You’re Pretty Sure You Have a Concussion — What’s Next?

concussion of the brainMaybe you took a bad tumble during a friendly basketball game, and you haven’t stopped seeing stars since — or maybe you walked away from a car crash, but you feel confused, dizzy and a bit sick. In either case, you could have a concussion, a traumatic injury caused by the brain slamming against the inside of the skull and damaging its delicate tissues. If you do have a concussion, you should seek medical help immediately — but what does that entail?

Symptoms for concussions range widely; you don’t need to faint or have headaches to rightly suspect you are suffering from a concussion. A medical professional will help you determine whether you have been concussed and what you can do to help your brain tissues heal fast.


The first step to getting your concussion medically treated is knowing which medical facility to go to. Specifically, should you go to urgent care or the ER for your concussion? Hospital emergency rooms are equipped to handle all sorts of medical problems, including concussions, but they will also cost you thousands of dollars in bills. Typically, an ER is only a good option if there are no urgent care facilities nearby or if you are suffering extreme symptoms from your concussion, like loss of consciousness or inequal pupil sizes, or if any symptom remains persistent for a stretch of time. Otherwise, you should be able to find an urgent care center in your area that will be able to treat your concussion effectively.


The medical professional you visit will begin your visit with a series of tests to determine first that you have been concussed and then the severity of the concussion. The first of these examinations is a neurological checkup, which tests a variety of senses non-invasively to determine the concussion’s effects. You will also likely incur a cognitive examination, which will entail questions that test memory, awareness and other brain functions. Finally, if your care provider deems it necessary, you may be sent for imaging tests like a CT scan or MRI, which will show the extent of the damage to your brain. If your concussion is serious enough to warrant a trip to the ER, you will likely be held overnight for further observation by doctors, who will continue to assess your symptoms.


Unfortunately, there is no magic pill that cures a concussion. Instead, physical and mental rest is the most commonly prescribed treatment. Your doctor will likely tell you to avoid any activities that bring on symptoms, especially any sports or vigorous movements, but you might also want to avoid playing video games, reading or performing other activities that require mental concentration. You can slowly introduce these activities as your symptoms improve, but you should only do so at the recommendation of your doctor.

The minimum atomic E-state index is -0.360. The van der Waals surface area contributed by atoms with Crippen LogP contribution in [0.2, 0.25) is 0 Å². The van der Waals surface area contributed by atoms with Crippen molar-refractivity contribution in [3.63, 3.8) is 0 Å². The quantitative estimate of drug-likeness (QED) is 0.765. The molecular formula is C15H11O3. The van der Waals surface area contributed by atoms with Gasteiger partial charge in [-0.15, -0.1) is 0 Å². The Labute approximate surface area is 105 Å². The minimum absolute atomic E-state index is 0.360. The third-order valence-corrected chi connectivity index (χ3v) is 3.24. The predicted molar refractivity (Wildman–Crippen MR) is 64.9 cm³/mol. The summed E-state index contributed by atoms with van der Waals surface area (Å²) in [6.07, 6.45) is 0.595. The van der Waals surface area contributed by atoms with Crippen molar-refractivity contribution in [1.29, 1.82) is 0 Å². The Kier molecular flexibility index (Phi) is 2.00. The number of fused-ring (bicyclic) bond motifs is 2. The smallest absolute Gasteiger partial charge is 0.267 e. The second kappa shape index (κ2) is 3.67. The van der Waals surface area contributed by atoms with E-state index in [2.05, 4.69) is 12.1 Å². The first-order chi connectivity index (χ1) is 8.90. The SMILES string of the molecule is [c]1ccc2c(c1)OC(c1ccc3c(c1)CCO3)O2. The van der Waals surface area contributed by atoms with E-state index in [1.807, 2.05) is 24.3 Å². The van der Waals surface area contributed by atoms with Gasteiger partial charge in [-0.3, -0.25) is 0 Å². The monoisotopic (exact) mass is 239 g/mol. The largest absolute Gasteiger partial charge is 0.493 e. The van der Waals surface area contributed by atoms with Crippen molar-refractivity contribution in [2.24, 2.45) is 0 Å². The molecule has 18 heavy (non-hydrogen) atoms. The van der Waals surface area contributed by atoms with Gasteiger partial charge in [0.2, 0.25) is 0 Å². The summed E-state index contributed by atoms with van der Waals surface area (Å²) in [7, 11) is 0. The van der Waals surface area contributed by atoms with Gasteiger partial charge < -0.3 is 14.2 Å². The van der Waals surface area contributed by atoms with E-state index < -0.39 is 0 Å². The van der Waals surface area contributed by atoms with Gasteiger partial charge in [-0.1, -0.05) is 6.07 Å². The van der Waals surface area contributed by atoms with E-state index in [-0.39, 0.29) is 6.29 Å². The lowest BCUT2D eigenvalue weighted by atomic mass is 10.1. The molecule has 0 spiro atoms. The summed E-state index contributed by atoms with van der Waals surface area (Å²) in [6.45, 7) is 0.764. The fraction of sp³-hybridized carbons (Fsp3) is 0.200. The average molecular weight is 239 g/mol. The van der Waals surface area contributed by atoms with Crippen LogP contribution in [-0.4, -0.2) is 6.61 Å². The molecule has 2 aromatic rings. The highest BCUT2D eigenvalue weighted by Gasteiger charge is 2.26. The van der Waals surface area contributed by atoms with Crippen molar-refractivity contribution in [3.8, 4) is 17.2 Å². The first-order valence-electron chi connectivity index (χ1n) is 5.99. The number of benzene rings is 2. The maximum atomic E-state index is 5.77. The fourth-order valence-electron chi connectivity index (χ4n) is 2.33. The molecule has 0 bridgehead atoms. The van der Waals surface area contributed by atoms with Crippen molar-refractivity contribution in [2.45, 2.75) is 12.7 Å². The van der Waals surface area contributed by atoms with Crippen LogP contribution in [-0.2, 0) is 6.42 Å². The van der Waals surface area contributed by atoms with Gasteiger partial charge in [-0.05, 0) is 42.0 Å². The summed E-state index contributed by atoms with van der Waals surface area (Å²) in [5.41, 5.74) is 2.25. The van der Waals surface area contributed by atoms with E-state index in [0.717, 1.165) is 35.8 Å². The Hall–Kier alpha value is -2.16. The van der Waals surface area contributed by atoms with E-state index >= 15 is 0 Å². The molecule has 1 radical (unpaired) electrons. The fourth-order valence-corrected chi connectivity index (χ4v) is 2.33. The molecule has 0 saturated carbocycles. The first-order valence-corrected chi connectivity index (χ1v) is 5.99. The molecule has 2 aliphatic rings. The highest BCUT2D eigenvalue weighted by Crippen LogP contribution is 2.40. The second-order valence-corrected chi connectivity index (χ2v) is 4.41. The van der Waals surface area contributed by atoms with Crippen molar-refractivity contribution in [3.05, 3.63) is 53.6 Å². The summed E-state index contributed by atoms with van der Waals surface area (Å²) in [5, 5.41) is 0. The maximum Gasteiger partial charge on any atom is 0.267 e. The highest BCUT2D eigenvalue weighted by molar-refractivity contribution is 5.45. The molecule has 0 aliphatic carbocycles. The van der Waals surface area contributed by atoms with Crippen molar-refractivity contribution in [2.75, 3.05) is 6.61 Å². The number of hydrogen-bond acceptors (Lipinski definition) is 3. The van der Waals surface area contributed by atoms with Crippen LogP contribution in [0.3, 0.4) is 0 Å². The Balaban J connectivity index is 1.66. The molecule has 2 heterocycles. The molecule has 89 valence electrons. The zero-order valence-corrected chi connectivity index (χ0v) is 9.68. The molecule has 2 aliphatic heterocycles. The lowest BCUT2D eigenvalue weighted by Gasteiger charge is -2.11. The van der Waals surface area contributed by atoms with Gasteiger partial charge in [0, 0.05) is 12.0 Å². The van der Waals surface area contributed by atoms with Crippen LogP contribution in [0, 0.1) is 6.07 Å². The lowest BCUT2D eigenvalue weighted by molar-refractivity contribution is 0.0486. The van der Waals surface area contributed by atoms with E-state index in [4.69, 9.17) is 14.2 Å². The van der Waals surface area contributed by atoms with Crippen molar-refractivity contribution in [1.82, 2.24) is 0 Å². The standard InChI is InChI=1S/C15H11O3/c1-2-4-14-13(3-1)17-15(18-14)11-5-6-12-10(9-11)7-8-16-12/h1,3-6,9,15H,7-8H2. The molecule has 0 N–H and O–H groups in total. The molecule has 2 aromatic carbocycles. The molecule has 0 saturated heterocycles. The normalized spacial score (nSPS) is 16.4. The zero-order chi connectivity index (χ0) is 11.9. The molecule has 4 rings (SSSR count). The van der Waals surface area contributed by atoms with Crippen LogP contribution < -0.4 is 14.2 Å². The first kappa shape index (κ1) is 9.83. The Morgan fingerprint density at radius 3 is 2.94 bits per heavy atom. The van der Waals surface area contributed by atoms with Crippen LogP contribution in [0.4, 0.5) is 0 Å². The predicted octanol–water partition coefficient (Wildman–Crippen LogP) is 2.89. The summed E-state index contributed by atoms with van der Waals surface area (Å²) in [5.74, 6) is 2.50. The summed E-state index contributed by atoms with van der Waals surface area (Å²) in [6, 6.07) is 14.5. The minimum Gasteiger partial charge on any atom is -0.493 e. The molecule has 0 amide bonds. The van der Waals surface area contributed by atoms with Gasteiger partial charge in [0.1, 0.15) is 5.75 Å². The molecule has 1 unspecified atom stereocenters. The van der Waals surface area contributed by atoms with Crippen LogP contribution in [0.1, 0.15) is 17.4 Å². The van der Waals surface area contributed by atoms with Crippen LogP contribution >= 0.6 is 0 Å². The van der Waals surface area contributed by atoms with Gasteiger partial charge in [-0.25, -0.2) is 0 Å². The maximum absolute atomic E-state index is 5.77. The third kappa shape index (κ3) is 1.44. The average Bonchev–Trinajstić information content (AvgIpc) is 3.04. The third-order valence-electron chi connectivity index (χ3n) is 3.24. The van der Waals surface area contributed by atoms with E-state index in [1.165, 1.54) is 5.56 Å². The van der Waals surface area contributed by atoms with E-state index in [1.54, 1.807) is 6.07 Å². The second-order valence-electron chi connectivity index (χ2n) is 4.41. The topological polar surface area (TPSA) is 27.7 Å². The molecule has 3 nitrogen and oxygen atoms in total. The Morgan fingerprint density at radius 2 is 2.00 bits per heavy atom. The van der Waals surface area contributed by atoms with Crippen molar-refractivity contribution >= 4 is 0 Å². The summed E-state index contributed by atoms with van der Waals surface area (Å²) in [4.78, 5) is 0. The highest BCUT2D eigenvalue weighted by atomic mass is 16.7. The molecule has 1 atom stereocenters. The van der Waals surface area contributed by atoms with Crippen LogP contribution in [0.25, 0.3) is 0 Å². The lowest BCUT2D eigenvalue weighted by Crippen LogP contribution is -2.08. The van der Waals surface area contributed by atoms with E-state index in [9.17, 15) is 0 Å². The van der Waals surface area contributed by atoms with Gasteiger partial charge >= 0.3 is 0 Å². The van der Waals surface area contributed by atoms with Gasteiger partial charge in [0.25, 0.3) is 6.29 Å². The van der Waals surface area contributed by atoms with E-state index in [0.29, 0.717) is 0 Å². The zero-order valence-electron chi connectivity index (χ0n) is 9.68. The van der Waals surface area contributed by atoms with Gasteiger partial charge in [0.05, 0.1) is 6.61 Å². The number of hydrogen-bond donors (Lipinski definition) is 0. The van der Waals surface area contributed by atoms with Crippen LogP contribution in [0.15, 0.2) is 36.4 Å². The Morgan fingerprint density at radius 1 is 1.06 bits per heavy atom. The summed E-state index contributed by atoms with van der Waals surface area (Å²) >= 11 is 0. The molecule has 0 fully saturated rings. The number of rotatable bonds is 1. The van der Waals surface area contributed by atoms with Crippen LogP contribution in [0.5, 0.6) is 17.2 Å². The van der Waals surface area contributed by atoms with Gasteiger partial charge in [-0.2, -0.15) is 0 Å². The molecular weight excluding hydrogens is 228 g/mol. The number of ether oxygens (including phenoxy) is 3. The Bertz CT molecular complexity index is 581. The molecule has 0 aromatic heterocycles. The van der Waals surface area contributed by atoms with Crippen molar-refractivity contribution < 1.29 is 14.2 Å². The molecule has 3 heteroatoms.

Though “rest” seems like a treatment you can administer on your own, it is crucial that you seek medical attention for your concussion. After all, you only have one brain, and if there is something more seriously wrong with it, you want a doctor to identify that problem and provide more appropriate treatment for it right away.


It’s important to note that concussions — or any medical problem with your brain — are not easily fixed with medication or surgery. While a concussion might feel like a relatively benign injury that you quickly and easily recover from, in truth concussions can have serious, persistent effects on your well-being. Athletes who are at risk of frequent concussions, especially those in contact sports like American football, hockey, rugby, basketball and boxing, can suffer extreme long-term health problems,e.g. memory problems, depression and changes to personality. Chronic traumatic encephalopathy (CTE) is a degenerative brain disease found in athletes who suffered frequent concussions and typically died young. While few people suffer long-term effects of concussions — meaning you should expect to recover fully from your concussion — it is wise to avoid whatever caused your concussion in the future.


To prevent suffering another concussion — which will increase your risk for long-term effects and CTE — you should always wear well-fitting protective gear (especially helmets) during recreational activities. In fact, it’s a good idea to use safety precautions no matter where you are or what you are doing, from wearing a seatbelt in the car to ensuring your home is well-lit and free from tripping hazards. Strength training exercises for your legs and core will keep your body fit, so you can avoid dangerous tumbles.

In Conclusion

A concussion might feel like a minor health issue, but left untreated, it can have lasting effects on your life. By knowing more about what you can expect during medical diagnosis and treatment of a concussion, you should be more inclined to seek medical support and recover fully from this traumatic event.

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